Tom Forrest, Puro:

“$13 million government grant shows trust in the NZ organic medicinal cannabis industry”

“If you would have told me five years ago that the federal government would support organic cannabis farming, I would have said you are dreaming. But the fact that they are supporting us with a $13 million grant shows great trust in this exciting emerging industry,” says Tom Forrest, Co-Founder of Puro New Zealand. The company is the country’s largest medicinal cannabis grower, and they are now working with the support of the New Zealand Federal Government. “Under the agreement, we will work on developing cultivars that are suitable for the New Zealand market and provide patients with locally grown, organic cannabis.”


Tom Forrest 


The Kekerengu location: 10 hectares of BioGro Certified Organic outdoor production

Supporting the New Zealand market
According to Forrest, the grant will fast-track the broader cannabis industry and organic cultivation of cannabis in New Zealand. “There are several different aspects that we will be working on under the agreement. First of all, we will be writing a playbook on organic cultivation. This will discuss everything from site selection to soil amelioration and IPM, and even through to harvesting, packaging, and processing. The playbook will be available to the New Zealand industry with the idea of helping other cultivators to grow. Another big aspect of the grant looks at research and breeding. We will be working with New Zealand genetics companies to develop, refine and catalog the existing cannabis cultivars, but also to develop cultivars that are suited to the country’s environment. We are trying to find something that fits the bill of New Zealand’s phenomenal reputation for premium agricultural commodities. You can compare it to the popularity of the Marlborough Sauvignon Blanc, which is now a multibillion-dollar industry. We want to do something similar for cannabis: find a cultivar that suits the environment, refine it and take advantage of the local climate to bring that to market.”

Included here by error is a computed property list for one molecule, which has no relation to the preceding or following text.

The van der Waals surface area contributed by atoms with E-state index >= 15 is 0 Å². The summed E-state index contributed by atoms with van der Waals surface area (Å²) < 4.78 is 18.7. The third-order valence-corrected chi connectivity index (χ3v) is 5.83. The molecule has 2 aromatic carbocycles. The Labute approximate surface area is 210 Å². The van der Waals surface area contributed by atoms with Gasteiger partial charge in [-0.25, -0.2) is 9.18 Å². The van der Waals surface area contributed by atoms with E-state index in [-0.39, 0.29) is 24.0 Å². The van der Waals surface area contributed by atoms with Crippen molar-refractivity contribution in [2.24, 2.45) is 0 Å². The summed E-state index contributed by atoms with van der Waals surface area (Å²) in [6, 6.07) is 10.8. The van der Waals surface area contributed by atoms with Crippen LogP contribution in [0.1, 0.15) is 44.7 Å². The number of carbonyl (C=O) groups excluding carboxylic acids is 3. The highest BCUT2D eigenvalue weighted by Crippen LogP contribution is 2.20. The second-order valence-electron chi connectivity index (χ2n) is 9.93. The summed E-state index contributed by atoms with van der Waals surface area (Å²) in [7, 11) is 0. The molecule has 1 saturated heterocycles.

Indoor production at the Waihopai location 

Trait-driven breeding
When it comes to developing new strains, Puro will be working with AbacusBio. “We want to take cannabis breeding as less of an art form and make it into a science. Typically, through prohibition and the early-stage cannabis industry, people have been breeding subjectively. Instead, we want to take breeding to a quantifiable trait-driven breeding program. For example, we will be using marker-assisted breeding, developing chemical cannabinoid profiles that are desirable for certain patients, and looking at minor cannabinoids that aren’t getting the spotlight yet. We will also be looking at typical agricultural traits, such as plant height and density, leaf to flower to stem ratio, and pest and disease tolerance. During prohibition, these aspects weren’t as much of a focus. We now want to bring all of these traits together and use that data-driven approach to develop cultivars that are suitable for the New Zealand market and abroad.”